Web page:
Circulation: Clinical Summaries
Original Research Put Into Perspective for the Practicing Clinician
- Electrophysiologic Substrate in Congenital Long QT Syndrome: Noninvasive Mapping With Electrocardiographic Imaging (ECGI)
- Unnatural History of Tetralogy of Fallot: Prospective Follow-Up of 40 Years After Surgical Correction
- Implementation of a Pilot Accountable Care Organization Payment Model and the Use of Discretionary and Nondiscretionary Cardiovascular Care
- What Is the Optimal Chest Compression Depth During Out-of-Hospital Cardiac Arrest Resuscitation of Adult Patients?
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Electrophysiologic Substrate in Congenital Long QT Syndrome: Noninvasive Mapping With Electrocardiographic Imaging (ECGI)
Congenital Long QT syndrome (LQTS) is a hereditary cardiac channelopathy with variable penetrance, which predisposes patients with structurally normal hearts to polymorphic ventricular tachycardia and sudden cardiac death. Although its genetic basis has become well understood, the mechanisms whereby mutations translate to arrhythmia susceptibility in the intact human heart have not been fully defined. The present work is the first to use noninvasive electrocardiographic imaging (ECGI) to map the cardiac electrophysiological substrate in 25 LQTS patients of 4 genetic subgroups. Panoramic mapping with ECGI allowed us to map, with high resolution, the entire ventricular epicardium of the intact heart. The results indicate that the electrophysiological substrate in LQTS is characterized by a long activation–recovery interval (surrogate of local action potential duration) and regions of steep spatial dispersion of repolarization in the ventricular epicardium. The findings support the concept, advanced previously, of reentry as a major mechanism underlying the arrhythmias in LQTS. The location and magnitude of steep gradients varied not only among the genotypes but also among patients with the same genetic mutation. Interestingly, patients who had previous cardiac events also had a significantly steeper dispersion of repolarization compared with asymptomatic patients. Although this observation is preliminary, it could potentially be of clinical relevance. If found to be consistent in a larger prospective study, this could be the basis for noninvasive arrhythmia risk stratification, with ECGI adding to the previously established risk factors. See p 1936.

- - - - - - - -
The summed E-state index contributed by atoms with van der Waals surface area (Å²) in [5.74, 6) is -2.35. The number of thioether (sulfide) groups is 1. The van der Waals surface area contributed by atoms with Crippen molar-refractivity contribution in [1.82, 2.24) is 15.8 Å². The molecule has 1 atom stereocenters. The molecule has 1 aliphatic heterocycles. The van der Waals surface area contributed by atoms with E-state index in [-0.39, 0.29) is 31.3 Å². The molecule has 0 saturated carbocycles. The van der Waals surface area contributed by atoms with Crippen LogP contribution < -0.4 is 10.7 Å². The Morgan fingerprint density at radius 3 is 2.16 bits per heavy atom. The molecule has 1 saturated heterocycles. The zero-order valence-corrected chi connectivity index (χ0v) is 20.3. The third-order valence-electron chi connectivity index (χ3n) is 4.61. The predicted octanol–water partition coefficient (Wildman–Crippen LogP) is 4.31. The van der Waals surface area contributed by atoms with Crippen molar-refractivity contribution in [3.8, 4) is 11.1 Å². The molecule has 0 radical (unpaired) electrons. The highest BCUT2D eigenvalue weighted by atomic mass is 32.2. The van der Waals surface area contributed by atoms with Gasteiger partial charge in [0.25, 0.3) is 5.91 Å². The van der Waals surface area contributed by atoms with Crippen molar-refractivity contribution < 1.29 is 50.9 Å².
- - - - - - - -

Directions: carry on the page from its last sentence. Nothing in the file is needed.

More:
Unnatural History of Tetralogy of Fallot: Prospective Follow-Up of 40 Years After Surgical Correction
Surgical correction of tetralogy of Fallot has been possible for only ≈50 years. Information on long-term outcome is virtually absent in the literature. This information, however, is of major importance for clinicians involved in the care of these patients and for the patients themselves. Both clinicians and patients would like to know what they can expect and of which late complications they should be aware. Our study provides unbiased information on survival, morbidity, and cardiac function in patients up to 43 years after surgical Fallot correction. Although not normal, survival is quite good, with 86% of the patients who survived the operation alive after 40 years. Ventricular function, both right and left sided, has decreased over time in many patients. There is a gradual increase in tricuspid regurgitation. Functional capacity of the patients is good; the mean maximum workload on bicycle ergometry is 89% of expected, and on the Short Form-36 questionnaire, a tool to measure health perception, patients score equal to or even better than the normal population. However, almost half of the patients have had at least 1 reintervention, mainly pulmonary valve replacement (40%). Patients who had a palliative shunt before correction were more at risk of dying or needing pulmonary valve replacement. Those who had early postoperative arrhythmias were not only more likely to develop late arrhythmias but also had a higher risk for mortality. These new data may contribute to risk stratification and decision making on, for example, prophylactic implantation of a cardioverter-defibrillator. See p 1944.